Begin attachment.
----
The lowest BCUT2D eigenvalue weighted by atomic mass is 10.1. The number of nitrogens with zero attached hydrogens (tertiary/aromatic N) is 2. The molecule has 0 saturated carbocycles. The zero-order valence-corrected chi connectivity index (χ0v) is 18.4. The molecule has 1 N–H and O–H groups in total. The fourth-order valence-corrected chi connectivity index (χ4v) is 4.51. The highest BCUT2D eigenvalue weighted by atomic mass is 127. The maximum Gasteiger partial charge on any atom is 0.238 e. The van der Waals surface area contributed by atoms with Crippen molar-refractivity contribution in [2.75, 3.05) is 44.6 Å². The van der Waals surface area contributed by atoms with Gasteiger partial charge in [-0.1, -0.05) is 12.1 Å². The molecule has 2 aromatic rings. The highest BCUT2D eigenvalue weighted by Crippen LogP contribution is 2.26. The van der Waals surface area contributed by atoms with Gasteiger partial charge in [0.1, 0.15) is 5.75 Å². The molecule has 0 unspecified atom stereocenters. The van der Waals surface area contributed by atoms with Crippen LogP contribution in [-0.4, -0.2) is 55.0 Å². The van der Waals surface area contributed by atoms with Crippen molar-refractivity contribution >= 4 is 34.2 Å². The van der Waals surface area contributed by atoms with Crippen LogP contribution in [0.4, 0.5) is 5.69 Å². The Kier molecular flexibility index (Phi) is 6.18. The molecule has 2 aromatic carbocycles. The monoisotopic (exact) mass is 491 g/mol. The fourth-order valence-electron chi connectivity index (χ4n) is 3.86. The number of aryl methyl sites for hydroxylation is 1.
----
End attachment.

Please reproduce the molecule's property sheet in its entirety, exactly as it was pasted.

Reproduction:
The lowest BCUT2D eigenvalue weighted by atomic mass is 10.1. The number of nitrogens with zero attached hydrogens (tertiary/aromatic N) is 2. The molecule has 0 saturated carbocycles. The zero-order valence-corrected chi connectivity index (χ0v) is 18.4. The molecule has 1 N–H and O–H groups in total. The fourth-order valence-corrected chi connectivity index (χ4v) is 4.51. The highest BCUT2D eigenvalue weighted by atomic mass is 127. The maximum Gasteiger partial charge on any atom is 0.238 e. The van der Waals surface area contributed by atoms with Crippen molar-refractivity contribution in [2.75, 3.05) is 44.6 Å². The van der Waals surface area contributed by atoms with Gasteiger partial charge in [-0.1, -0.05) is 12.1 Å². The molecule has 2 aromatic rings. The highest BCUT2D eigenvalue weighted by Crippen LogP contribution is 2.26. The van der Waals surface area contributed by atoms with Gasteiger partial charge in [0.1, 0.15) is 5.75 Å². The molecule has 0 unspecified atom stereocenters. The van der Waals surface area contributed by atoms with Crippen LogP contribution in [-0.4, -0.2) is 55.0 Å². The van der Waals surface area contributed by atoms with Crippen molar-refractivity contribution >= 4 is 34.2 Å². The van der Waals surface area contributed by atoms with Crippen LogP contribution in [0.4, 0.5) is 5.69 Å². The Kier molecular flexibility index (Phi) is 6.18. The molecule has 2 aromatic carbocycles. The monoisotopic (exact) mass is 491 g/mol. The fourth-order valence-electron chi connectivity index (χ4n) is 3.86. The number of aryl methyl sites for hydroxylation is 1.